The Somali Coast
The Somali Coastline in Africa may seem like an odd place to find radioactive elements. There are no nuclear plants or weapons in Somalia or any of its neighboring countries. However, in the 1980s the government's inability to monitor activities along its coastline and the need to dispose of nuclear waste by Swiss and Italian companies led to massive disposal of hazardous material in the Somali Coast. It is estimated that an Italian company sunk thirty ships loaded with nuclear waste in the Somalia's coastline.
In 1987, a robbery at an abandoned hospital led to the accidental exposure to radioactivity. Two men broke into the hospital to scavenge for scrap metal when they came across a cancer therapy device. They were attracted by a shining blue material which they carried along with the machine. Unaware that they were handling a radioactive element, they called family, friends, and neighbors to see the glowing object. They were all exposed to radioactivity that left four people dead and more than 250 admitted in hospital. The government stepped in to dispose of the radioactive material, but it had spread radioactive particles across large area.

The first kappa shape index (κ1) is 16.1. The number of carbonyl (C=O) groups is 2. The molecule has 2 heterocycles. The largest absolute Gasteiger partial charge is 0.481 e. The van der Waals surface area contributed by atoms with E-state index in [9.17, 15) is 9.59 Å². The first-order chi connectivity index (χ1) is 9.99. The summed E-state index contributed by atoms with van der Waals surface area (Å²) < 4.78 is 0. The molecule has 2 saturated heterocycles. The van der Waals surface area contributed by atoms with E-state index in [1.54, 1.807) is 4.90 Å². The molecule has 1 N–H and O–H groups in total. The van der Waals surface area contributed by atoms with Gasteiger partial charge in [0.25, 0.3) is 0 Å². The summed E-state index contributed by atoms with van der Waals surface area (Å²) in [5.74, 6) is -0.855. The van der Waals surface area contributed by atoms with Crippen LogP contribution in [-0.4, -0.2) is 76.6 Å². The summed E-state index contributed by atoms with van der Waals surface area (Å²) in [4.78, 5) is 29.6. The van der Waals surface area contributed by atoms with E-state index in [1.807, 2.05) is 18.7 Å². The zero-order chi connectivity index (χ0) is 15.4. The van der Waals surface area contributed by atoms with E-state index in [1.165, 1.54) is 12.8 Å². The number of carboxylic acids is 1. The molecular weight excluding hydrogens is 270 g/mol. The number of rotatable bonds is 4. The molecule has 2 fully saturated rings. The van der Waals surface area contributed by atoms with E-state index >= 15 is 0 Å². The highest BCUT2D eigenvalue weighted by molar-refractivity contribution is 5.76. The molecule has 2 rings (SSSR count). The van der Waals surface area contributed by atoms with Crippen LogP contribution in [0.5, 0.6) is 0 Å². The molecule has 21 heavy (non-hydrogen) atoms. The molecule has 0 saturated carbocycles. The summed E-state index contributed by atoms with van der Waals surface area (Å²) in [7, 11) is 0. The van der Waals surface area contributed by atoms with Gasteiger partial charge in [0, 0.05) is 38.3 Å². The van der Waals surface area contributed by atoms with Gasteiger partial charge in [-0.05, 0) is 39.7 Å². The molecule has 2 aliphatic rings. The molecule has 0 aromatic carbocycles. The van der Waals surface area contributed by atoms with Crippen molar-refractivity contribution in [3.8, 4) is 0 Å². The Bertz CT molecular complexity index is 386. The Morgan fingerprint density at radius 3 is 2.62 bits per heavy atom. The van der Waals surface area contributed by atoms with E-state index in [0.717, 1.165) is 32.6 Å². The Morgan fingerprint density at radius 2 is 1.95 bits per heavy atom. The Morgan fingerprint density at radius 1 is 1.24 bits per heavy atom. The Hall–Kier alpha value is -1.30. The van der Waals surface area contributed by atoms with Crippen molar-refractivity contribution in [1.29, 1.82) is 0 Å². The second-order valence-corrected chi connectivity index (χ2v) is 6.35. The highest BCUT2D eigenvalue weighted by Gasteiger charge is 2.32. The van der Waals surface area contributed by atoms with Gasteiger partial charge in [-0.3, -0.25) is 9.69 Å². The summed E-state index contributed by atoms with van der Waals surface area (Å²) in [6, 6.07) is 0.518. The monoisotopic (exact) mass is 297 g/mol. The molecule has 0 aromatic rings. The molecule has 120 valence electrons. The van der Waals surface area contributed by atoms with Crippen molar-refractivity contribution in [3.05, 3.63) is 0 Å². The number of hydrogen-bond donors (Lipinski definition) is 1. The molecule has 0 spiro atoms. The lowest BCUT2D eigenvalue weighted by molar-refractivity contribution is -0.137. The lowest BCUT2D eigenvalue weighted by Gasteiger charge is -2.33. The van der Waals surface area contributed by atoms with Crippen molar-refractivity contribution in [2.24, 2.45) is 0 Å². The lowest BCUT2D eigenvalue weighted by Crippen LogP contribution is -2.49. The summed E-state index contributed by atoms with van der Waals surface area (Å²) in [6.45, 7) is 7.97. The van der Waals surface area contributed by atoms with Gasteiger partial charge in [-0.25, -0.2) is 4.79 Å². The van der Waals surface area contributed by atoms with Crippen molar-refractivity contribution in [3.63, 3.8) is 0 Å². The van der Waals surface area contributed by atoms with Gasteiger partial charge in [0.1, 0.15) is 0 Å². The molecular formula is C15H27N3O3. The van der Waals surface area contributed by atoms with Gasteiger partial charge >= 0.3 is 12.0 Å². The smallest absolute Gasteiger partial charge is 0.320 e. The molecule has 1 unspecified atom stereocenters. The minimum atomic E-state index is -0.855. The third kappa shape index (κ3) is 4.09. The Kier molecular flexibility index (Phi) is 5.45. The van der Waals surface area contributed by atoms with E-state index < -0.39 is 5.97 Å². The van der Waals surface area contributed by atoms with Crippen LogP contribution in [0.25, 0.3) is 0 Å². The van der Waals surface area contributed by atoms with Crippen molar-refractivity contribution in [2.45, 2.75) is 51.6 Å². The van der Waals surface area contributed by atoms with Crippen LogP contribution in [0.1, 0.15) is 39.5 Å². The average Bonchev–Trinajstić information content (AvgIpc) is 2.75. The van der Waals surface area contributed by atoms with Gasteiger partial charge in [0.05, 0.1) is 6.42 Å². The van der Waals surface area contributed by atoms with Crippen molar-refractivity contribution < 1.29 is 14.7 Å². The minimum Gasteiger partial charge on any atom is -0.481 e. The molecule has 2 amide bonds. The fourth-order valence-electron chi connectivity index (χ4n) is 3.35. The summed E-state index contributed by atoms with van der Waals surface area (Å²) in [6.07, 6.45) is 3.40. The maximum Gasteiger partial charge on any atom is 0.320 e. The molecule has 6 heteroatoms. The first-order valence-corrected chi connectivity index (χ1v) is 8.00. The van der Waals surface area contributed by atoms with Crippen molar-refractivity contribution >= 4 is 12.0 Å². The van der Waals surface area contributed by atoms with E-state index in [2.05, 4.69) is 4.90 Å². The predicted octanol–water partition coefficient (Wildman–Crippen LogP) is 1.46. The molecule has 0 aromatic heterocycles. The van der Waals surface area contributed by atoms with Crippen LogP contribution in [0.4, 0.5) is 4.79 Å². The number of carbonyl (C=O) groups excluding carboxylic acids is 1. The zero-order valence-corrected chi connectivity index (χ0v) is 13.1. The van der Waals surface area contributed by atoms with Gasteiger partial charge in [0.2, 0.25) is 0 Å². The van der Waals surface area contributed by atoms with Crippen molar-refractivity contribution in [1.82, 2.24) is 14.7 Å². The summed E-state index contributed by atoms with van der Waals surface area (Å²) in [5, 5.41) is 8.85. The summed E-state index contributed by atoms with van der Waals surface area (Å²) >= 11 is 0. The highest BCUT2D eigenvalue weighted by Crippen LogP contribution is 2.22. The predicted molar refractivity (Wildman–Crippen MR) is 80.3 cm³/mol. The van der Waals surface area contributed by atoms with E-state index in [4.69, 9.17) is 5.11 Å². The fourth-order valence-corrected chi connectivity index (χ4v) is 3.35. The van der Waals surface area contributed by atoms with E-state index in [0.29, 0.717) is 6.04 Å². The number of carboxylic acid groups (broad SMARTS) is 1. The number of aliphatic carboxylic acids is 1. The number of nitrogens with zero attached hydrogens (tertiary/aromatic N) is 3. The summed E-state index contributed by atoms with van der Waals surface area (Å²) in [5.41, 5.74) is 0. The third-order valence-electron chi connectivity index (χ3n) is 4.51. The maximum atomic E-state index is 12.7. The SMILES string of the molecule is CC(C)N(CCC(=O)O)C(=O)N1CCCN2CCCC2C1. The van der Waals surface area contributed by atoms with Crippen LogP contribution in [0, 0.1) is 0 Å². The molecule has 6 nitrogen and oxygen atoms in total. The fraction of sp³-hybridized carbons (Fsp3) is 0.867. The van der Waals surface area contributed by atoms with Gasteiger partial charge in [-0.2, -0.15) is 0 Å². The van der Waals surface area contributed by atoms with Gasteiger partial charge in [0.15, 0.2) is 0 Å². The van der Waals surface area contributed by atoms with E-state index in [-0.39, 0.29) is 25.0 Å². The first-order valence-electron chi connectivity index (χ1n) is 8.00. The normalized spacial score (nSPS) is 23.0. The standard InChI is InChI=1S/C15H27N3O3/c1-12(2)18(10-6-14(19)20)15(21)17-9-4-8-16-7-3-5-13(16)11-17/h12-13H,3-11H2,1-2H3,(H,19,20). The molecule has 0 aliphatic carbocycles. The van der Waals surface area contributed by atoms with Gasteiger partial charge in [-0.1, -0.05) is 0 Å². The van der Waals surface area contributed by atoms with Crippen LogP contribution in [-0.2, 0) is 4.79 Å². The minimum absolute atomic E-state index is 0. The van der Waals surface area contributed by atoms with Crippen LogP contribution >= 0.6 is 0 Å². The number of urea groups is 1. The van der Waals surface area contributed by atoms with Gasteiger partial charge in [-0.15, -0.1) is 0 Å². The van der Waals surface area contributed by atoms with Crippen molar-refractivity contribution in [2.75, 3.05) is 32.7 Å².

Sellafield is UK’s equivalent of Hanford. A nuclear enrichment plant was built in the area to enrich plutonium. During its peak period, the plant released 8 million liters of radioactive waste water into the sea daily. In 1957, a huge fire ravaged the plant releasing radioactive fumes into the atmosphere. The incident earned its place as the worst nuclear accident in the United Kingdom’s history. A large number of marine mammals died due to the disposal of waste water into the sea while thousands of people suffered from respiratory problems as a result of inhaling the contaminated air.
Russia built a number of nuclear power plants in the region of Mayak during the cold war. A plant in the region suffered a Level 6 disaster on September 29, 1957 (to put this into perspective, Chernobyl is classified as a Level 7). The fatalities that resulted from the incident are still unknown to this day. Although radiation clean up was attempted, the area immediately surrounding the original disaster is still heavily contaminated.